You can choose from a wide variety of investments, offering different levels of risk and return, with investments that behave in a similar fashion being grouped together as an ‘asset class’. Each asset class can also be further sub-categorised, for example by geography or sector.
Investing a portfolio across multiple asset classes can help smooth fluctuations in value, with many investors choosing to diversify across multiple asset classes. An explanation of the key asset classes is found below.
Bonds are a form of tradable loan that can be bought and sold on the secondary market. The terms of the bond - including interest payments - are defined at outset and generally provide a predictable income stream for the bond holder.
Bonds are often favoured by investors who are looking for a regular income stream and are generally considered to be a more secure and predictable investment when compared with equities. This is in part because bonds take priority over equities in a company’s capital structure, and so would be repaid first in the event of bankruptcy.
Equities - also called stocks or shares - provide their holder with an ownership stake in a company. The market's perception of the company's value is reflected in the price of their shares on the stock market, and you can earn a return from equity investments in two ways:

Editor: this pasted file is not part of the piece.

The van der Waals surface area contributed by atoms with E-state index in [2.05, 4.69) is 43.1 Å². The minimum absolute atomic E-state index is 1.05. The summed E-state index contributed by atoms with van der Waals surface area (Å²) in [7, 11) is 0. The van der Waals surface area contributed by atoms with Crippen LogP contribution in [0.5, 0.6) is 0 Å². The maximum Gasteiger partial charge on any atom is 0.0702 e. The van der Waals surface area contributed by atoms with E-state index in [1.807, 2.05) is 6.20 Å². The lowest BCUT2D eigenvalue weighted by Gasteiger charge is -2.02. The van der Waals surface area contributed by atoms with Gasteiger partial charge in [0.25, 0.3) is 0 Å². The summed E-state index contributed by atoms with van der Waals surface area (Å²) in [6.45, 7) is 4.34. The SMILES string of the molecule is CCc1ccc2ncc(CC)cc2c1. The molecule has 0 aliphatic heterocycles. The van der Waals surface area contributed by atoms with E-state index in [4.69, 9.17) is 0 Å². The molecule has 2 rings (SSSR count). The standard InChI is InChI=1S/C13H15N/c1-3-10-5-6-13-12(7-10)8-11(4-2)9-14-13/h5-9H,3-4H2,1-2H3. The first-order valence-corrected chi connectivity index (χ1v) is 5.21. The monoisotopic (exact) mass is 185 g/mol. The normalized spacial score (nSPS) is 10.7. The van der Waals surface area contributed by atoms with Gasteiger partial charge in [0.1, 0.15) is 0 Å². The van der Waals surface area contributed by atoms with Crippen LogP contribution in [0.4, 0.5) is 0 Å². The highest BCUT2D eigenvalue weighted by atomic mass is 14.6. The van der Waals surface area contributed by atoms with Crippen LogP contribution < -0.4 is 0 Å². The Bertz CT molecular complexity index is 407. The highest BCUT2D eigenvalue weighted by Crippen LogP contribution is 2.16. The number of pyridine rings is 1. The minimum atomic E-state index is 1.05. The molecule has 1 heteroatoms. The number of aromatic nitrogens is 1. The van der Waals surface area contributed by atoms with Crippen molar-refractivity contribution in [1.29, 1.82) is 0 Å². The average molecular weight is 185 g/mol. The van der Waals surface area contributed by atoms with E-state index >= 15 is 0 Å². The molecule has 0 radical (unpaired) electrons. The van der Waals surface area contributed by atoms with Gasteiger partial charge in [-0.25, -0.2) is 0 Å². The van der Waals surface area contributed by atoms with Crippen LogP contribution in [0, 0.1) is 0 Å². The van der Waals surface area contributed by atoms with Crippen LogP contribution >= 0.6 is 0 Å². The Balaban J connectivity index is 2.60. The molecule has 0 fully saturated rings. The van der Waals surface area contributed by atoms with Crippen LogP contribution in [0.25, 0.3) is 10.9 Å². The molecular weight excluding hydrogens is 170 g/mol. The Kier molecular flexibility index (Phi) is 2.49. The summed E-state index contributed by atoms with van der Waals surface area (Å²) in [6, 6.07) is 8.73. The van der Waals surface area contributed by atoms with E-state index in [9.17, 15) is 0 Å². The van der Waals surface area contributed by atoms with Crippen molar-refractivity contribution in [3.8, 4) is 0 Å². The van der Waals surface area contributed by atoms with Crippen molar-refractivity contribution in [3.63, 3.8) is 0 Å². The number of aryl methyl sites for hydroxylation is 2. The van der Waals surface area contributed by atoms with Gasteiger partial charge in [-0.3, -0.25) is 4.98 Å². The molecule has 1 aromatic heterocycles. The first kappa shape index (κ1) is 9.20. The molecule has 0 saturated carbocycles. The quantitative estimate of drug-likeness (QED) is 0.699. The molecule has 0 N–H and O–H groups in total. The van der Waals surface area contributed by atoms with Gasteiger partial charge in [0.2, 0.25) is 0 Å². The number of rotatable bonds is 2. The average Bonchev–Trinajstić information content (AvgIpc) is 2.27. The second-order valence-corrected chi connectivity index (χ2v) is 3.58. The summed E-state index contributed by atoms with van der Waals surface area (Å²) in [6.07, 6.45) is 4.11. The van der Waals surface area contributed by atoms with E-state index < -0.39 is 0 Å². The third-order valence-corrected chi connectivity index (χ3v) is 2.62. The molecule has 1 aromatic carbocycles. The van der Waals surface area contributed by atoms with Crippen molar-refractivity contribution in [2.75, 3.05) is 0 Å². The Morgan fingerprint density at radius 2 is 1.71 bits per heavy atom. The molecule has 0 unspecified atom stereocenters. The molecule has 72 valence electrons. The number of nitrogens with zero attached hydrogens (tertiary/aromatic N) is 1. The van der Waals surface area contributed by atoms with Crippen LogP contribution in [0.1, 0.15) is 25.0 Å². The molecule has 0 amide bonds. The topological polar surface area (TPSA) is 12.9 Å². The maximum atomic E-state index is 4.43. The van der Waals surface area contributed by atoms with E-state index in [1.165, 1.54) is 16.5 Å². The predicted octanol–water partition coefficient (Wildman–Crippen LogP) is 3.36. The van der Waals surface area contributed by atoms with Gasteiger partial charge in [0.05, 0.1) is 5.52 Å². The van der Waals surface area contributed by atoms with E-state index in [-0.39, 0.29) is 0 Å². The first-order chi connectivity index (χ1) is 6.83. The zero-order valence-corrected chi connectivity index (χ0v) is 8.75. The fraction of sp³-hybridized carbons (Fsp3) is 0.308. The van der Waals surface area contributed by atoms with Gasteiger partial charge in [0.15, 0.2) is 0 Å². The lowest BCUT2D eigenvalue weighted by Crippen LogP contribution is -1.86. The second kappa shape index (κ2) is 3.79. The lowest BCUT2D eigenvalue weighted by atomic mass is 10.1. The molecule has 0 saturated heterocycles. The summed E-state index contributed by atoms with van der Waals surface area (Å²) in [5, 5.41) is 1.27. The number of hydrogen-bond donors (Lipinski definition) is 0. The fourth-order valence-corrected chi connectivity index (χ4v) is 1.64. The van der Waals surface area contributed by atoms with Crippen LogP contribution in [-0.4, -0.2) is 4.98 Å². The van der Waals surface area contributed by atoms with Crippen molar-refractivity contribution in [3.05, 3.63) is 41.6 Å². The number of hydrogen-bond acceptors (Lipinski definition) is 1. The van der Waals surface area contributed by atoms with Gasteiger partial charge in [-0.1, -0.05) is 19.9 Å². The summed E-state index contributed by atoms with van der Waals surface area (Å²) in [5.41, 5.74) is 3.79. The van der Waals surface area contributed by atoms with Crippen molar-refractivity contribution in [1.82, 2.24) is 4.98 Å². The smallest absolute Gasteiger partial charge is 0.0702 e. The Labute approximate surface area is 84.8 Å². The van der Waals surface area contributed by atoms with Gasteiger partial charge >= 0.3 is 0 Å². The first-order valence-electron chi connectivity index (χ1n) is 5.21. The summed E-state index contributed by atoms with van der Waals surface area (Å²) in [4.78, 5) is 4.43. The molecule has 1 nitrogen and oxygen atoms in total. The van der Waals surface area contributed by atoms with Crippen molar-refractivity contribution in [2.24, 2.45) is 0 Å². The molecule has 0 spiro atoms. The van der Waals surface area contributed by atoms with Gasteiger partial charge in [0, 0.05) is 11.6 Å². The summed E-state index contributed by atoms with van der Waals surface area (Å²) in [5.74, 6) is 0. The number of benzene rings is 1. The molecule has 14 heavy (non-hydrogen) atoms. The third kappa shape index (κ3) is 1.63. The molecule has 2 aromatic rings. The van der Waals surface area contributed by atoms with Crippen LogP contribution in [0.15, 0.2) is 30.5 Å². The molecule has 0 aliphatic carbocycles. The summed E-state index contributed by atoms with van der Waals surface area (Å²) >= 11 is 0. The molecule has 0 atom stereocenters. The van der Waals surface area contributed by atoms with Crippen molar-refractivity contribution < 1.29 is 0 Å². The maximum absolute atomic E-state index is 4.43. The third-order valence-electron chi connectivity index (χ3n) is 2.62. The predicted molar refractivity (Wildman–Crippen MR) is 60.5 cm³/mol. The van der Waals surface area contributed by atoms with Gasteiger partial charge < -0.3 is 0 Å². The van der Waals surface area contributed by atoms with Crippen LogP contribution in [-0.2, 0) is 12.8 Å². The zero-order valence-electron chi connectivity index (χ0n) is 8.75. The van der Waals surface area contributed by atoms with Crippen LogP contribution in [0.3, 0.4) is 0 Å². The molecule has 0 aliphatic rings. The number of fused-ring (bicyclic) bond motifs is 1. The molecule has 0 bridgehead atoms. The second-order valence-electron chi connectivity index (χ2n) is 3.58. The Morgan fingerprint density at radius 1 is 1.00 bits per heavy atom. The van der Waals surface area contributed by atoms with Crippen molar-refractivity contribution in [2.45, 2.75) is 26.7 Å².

Property encompasses both 'bricks and mortar' physical property and investment in Real Estate Investment Trusts (REITs), which invest in both residential and commercial real estate on their share holders' behalves.
Returns from property investments are earned through:
Like other asset classes, property can be further categorised in to sub-classes. While many investors can easily gain access to residential property - often through purchasing their own homes - it is more difficult to access commercial property without investing through a REIT or managed fund.
Alternatives fall outside of the traditional asset classes explained above, and their lower correlation to financial markets can provide valuable opportunities for portfolio diversification.
Due to their unconventional nature, alternatives are often more difficult to value and less liquid than traditional asset classes. Examples of alternative assets include commodities, infrastructure and hedge funds.
Most investors choose to keep a portion of their assets in cash. The value of cash can be eroded if the interest rate earned on the account is lower than the inflation rate; this is why many investors hold cash to service their short-term commitments, and invest to strategically grow their wealth.
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